Could Albert Pujols be the National League MVP?

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The quiet NL MVP race looks like a two-man competition on the surface: Matt Kemp has been the league’s best player, while Ryan Braun has a good case for second best and has put up his numbers for a first-place team.  Still, I can’t help but wonder if a third candidate is lurking.

Albert Pujols may yet become the NL MVP if he leads St. Louis to what would be a pretty amazing comeback in the wild card race.  The Cardinals have won 10 of their last 12 games and now trail the Braves by just 2 1/2 games with nine left to play (the Braves have eight games remaining).

Pujols has certainly been a driving force while hitting .397 with four homers and 17 RBI in 17 games this month.  He’s batting .324/.386/.609 with 18 homers and 46 RBI in 60 games since the All-Star break.

Writers do love their stories, and Pujols provides a better one than either Kemp or Braun.  He had maybe the worst two-month run of his career at the beginning of the season, hitting just .265/.335/.412 with nine homers and 31 RBI through June 2.  Just after he regained his stroke, he suffered a fractured wrist that was supposed to cost him 4-6 weeks.  Instead, he returned after two weeks and never missed a beat.  He currently leads the NL with 36 homers and he’s seventh — and climbing — with 96 RBI.

Pujols will have to keep it going in these last nine games to have a chance, and he’ll need the Braves to continue to falter as well.  If it all comes together, he could be looking at a fourth MVP award, even as he finishes with what will probably be the lowest batting average and OPS of his career.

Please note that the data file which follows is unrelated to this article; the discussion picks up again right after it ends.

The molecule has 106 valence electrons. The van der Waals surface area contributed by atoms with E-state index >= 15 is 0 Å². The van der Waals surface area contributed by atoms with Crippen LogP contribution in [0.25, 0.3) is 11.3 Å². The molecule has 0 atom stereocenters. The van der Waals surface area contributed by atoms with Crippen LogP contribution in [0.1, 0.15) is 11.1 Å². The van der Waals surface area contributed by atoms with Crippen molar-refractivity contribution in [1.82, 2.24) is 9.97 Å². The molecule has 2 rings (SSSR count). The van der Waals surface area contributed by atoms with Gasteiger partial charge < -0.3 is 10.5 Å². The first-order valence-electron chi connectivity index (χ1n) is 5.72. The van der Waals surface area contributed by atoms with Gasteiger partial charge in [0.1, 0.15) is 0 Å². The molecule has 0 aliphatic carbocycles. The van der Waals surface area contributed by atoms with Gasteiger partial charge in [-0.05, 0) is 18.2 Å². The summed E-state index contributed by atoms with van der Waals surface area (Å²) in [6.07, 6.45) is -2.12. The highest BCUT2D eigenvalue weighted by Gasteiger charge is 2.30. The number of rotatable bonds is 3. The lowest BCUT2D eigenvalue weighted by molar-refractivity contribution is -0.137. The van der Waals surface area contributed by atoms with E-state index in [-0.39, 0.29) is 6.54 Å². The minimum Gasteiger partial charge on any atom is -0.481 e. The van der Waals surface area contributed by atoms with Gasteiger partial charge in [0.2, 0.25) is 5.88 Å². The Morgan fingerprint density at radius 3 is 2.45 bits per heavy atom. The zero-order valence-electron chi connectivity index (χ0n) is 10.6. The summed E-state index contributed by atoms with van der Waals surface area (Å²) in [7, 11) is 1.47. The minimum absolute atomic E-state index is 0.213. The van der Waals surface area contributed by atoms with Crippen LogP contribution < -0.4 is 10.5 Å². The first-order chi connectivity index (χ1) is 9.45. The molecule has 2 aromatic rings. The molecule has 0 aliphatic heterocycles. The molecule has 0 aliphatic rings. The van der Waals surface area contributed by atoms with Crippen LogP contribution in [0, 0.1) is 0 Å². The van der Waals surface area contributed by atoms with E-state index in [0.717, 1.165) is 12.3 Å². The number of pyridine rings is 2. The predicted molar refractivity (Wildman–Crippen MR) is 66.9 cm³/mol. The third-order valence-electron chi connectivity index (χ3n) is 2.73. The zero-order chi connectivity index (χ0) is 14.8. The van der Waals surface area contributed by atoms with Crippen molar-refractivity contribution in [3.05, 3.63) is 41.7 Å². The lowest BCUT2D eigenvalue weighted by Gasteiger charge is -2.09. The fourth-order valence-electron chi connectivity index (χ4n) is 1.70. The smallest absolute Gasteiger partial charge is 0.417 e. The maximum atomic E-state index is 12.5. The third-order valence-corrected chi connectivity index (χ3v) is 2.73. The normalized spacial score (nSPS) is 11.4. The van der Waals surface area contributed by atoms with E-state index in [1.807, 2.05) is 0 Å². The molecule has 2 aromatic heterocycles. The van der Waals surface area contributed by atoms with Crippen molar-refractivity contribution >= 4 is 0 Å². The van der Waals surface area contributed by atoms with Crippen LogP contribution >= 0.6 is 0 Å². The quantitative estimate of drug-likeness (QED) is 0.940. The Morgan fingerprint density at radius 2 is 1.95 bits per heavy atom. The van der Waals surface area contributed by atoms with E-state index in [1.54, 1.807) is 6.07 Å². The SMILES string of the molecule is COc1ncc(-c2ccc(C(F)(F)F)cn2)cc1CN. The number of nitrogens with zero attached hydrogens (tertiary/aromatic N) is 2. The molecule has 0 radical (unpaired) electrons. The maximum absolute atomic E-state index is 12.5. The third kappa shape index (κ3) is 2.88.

David DeJesus retires

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Outfielder David DeJesus announced his retirement from Major League Baseball on Twitter Wednesday afternoon. He’ll be joining CSN Chicago for Cubs coverage.

DeJesus, 37, spent 13 seasons in the big leagues from 2003-15 with the Royals, Athletics, Cubs, Nationals, Rays, and Angels. He hit a composite .275/.349/.512 with 99 home runs and 573 RBI across 5,916 plate appearances.

We wish the best of luck to DeJesus as he begins a new career in sports media.

Dallas Green: 1934-2017

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Former major league pitcher, manager, and front office executive Dallas Green has died at the age of 82, Jon Heyman of FanRag Sports reports.

Green pitched for the Phillies for the first five years of his career from 1960-64, then went to the Washington Sentators, the Mets, and back to the Phillies before retiring after the ’67 season. He managed the Phillies from 1979-81, leading them to the organization’s first ever championship in ’80. The Cubs hired Green after the 1981 season to serve as executive vice president and general manager. He quit after the ’87 season. Green briefly managed the Yankees in ’89, then took the helm of the Mets from ’93-96.

Green was a controversial figure during his managing and GM days as he was not afraid to say exactly what he was thinking. He got into many conflicts with his players and coaches, but some think it helped the Phillies in the World Series in 1980. The Phillies inducted him into their Wall of Fame in 2006.